Overton: Reshaping university funding in Iowa

BY JON OVERTON | JUNE 23, 2014 5:00 AM

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Earlier this month, the state Board of Regents replaced the old funding model for Iowa’s three public universities with a new one that heavily favors in-state student enrollment.

The plan addresses a real problem: the University of Northern Iowa is consistently underfunded, in part because — as of the fall of 2013 — 89 percent of its students are from Iowa. Because out-of-state students subsidize in-state tuition, and UNI has few out-of-state students, UNI earns less revenue. In contrast, 54 percent of University of Iowa and 60 percent of Iowa State University students are from Iowa.

The regents are also concerned that so much state money goes to the UI, even though comparatively few students are from Iowa.

The new funding model intends to address UNI’s funding problems and increase overall in-state enrollment by basing 60 percent of state funding for Iowa’s three public universities on in-state student enrollment, 15 percent on degrees awarded and the pace at which students advance, 10 percent on a diverse student body — racial and ethnic minorities, low-income students, etc. — 5 percent on sponsored research, 5 percent for graduate and professional students, and 5 percent for the regents to distribute based on other metrics.

While this would bode well for both UNI and ISU, the UI would lose approximately $60 million by switching to the new funding model next year. Fortunately, the university has three years to bump up in-state enrollment, and when the new funding model is applied, revenues can change by up to 2 percent annually, preventing extremely dramatic financial shortfalls. For the UI, that could mean up to $13.5 million, which is still plenty of money.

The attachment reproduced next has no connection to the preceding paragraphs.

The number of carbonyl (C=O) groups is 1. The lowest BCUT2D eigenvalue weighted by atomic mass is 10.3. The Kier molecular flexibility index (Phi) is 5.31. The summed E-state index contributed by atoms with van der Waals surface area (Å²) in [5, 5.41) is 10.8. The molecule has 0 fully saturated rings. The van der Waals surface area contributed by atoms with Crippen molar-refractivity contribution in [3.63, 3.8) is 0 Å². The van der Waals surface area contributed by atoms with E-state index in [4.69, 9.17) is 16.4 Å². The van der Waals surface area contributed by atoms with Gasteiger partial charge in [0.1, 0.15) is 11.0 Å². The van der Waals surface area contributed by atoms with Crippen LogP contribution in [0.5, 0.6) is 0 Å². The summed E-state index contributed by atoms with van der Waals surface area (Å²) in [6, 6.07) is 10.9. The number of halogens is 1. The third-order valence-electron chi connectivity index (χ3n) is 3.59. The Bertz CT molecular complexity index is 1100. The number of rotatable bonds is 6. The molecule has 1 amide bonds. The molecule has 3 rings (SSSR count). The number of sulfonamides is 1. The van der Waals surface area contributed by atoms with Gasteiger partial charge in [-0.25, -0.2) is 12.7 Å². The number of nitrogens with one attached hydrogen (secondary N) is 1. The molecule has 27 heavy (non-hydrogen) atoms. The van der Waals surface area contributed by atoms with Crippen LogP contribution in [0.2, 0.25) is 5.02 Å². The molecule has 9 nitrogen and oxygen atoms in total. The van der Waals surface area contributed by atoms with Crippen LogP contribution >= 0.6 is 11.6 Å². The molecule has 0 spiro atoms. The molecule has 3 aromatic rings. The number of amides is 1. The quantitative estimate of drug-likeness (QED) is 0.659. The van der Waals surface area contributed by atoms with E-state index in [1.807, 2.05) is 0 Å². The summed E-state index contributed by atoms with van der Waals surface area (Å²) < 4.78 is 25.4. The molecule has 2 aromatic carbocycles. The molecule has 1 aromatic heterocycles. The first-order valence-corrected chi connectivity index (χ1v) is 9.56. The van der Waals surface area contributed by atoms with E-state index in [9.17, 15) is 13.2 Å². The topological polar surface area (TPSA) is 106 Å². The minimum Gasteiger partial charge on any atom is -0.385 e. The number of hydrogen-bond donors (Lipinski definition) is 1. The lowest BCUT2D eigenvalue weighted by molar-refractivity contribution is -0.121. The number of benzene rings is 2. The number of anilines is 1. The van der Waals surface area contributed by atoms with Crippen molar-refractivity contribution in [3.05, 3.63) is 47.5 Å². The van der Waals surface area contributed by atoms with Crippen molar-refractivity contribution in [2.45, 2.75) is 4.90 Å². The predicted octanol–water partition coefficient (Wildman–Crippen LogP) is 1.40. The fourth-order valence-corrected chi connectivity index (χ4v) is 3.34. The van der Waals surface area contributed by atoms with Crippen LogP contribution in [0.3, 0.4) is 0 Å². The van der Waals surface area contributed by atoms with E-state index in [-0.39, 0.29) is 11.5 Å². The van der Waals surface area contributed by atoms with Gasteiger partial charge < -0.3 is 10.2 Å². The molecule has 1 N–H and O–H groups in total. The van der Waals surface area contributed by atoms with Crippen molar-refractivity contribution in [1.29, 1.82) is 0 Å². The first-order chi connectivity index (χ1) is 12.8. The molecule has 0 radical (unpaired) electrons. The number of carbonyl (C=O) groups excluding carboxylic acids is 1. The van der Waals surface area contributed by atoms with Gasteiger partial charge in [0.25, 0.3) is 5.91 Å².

The regents stated in their report on the new revenue model that “the value to the state of Iowa of this new funding approach warrants additional state funding to pay for the transition to the new funding model.” The state Legislature, which doesn’t always see eye-to-eye with the regents on higher education, would be responsible for that funding.

So basically, for this to work well, Iowa lawmakers must agree with the regents. And if they don’t, the UI potentially loses $13.5 million every year until we land wherever the new funding model places us.

The regents are treating each university as though it’s the same, but that’s not how it works.

According to college rankings from U.S. News & World Report, The UI’s strengths are all over the place: business, law, medical, fine arts, audiology, nursing, with similarly strong humanities and liberal-arts programs. These attract students from around the country and around the world. We’re institutionally big, we’re fairly prestigious, and we produce boatloads of research.

With as broad of a base as the UI has in high-quality programs, it will attract many people from many places, which, by the way, generates a lot of economic activity. If you look at the rankings, ISU and UNI are respectable, but in many aspects, they just don’t compare with the UI.

The regents also understandably want to keep college-educated people in Iowa, but if we’re going to stay, we need the jobs to keep us here. The job market in general is garbage. For many college students, it doesn’t matter where we get our degree or where we were born. If we can get a non-soul-sucking job in our field, we’ll probably take it wherever it is.

By all means, let’s help out UNI, but maybe we should exercise some caution before we start tying everyone’s funds so strongly to in-state enrollment, especially when we know that the results could lead to a lot of pain for a lot of people.

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